Glyphosate Exposure in Horses
At present there is no research on glyphosate exposures specifically for equines. Views on its effects on horses are mostly theory based on observation and studies done on humans, cattle, mice, and chickens.
Glyphosate has been getting a lot of attention for its connection to cancer, but that’s far from the only health concern related to the weed killer. There is a long and growing list of dangers, but one of the biggest ones that doesn’t get a lot of attention is the fact that it’s an endocrine disruptor.
In fact, the glyphosate-based herbicide Roundup can cause damage to the endocrine system at levels that are legally permitted in drinking water. This is according to a study carried out in Australia by researchers at Flinders University. They found that Roundup killed the cells that produce progesterone in women, causing their progesterone levels to drop.
It has also been linked to birth defects, reproductive problems and liver disease, and it has been shown to have the potential to harm the DNA of embryonic cells in humans. In one study, more than 90 percent of the women tested had detectable levels of glyphosate in their urine, and their levels were significantly correlated with having shorter lengths of pregnancy.
It is easy to surmise the effects on equines are likely to be similar to those being found in humans, cattle, chickens, and laboratory animals.
This is bad news when you consider that Roundup is the most popular herbicide in the U.S., where 250 million pounds of it are used each year. Moreover, it has been found that Roundup is more toxic than glyphosate alone, likely due to the synergistic effect of its other ingredients making glyphosate’s effects worse.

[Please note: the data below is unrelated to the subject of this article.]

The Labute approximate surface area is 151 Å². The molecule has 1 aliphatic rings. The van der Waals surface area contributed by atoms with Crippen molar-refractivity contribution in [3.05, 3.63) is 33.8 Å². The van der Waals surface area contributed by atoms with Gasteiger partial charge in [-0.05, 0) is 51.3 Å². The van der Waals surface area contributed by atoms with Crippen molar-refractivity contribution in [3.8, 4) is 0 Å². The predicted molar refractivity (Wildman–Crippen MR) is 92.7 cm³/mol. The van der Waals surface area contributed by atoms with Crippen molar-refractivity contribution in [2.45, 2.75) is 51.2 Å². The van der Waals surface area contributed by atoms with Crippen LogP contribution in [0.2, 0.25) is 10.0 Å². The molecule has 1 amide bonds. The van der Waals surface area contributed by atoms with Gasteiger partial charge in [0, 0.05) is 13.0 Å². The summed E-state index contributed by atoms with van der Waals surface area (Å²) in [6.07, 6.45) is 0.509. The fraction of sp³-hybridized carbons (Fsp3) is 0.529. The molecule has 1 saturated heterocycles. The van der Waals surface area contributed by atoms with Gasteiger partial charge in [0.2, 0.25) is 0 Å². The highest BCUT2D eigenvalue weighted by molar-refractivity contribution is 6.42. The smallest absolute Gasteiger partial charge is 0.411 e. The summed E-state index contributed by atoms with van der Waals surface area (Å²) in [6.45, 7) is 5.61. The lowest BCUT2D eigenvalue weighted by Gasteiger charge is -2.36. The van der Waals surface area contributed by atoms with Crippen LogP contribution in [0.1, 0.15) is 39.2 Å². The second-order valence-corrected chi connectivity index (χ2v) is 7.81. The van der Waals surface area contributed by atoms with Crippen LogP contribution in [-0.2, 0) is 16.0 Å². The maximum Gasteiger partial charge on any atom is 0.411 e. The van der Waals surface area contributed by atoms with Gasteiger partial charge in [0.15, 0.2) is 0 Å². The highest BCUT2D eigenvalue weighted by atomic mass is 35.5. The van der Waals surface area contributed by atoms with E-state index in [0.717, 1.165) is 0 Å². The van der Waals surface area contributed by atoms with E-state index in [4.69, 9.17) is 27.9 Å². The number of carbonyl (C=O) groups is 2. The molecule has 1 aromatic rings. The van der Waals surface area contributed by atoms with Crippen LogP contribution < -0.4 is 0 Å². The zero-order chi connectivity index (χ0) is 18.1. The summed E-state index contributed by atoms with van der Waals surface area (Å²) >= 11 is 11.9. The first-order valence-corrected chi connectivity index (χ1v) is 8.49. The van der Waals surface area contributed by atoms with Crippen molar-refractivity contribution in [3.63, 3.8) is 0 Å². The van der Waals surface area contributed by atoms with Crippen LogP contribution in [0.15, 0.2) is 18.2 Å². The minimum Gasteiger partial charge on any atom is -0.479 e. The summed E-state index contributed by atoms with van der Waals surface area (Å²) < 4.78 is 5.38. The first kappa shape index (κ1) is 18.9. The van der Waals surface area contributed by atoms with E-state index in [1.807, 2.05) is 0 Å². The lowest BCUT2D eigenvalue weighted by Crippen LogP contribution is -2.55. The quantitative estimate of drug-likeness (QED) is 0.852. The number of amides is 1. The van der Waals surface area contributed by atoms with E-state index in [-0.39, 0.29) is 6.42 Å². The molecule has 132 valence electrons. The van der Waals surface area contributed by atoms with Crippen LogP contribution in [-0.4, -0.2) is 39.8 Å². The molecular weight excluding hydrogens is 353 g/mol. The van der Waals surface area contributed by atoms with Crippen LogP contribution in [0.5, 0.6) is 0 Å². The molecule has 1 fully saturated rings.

This chemical potentially pervades our horse’s environment. It could be present in the vast majority of horse foods, dietary supplements and non-organic plant based bedding. It has been found in ground water and can travel miles in the air during crop spraying where it can be ingested by plants, animals and humans.
Many potential sources of feeds, supplements or pharmaceuticals that could adversely effect horses should be extensively researched. Further investigation is warranted as it has been found that glyphosate levels may be very high in commercial horse feeds.
Due to potentially higher levels present in the horse’s environment, Glyphosate could possibly be responsible for loss of performance and disease in horses. Such as laminitis, PPID, metabolic syndrome/IR, navicular syndrome, gastric ulcers, leaky gut syndrome and other immune conditions. It could even contribute to fertility issues and premature death. (As is being studied regarding the death of 24 race horses at Santa Anita in California, see below for more info.)
One of the best ways to naturally and effectively support a horses endocrine system is by using Serene By Nature Equine Calming Cream.
Clinical Effects of Glyphosate in Horses
The use of Glyphosate on crops not only damages the health of plants and soil inhabitants, but results in feed crops that are nutritionally deficient as well as toxic. Crops not treated with glyphosate but grown in contaminated fields can still suffer the chelation effects that interfere with mineral metabolism and reduce nutritional values.
The resulting malnutrition sets the stage for all sorts of problems including immune suppression, inflammatory conditions, gastro-intestinal problems, ulcers, diarrhea and impaired reproduction. All animals are effected but not to the same extent. The least fit or most stressed are the first to show clinical signs with varying degrees of severity.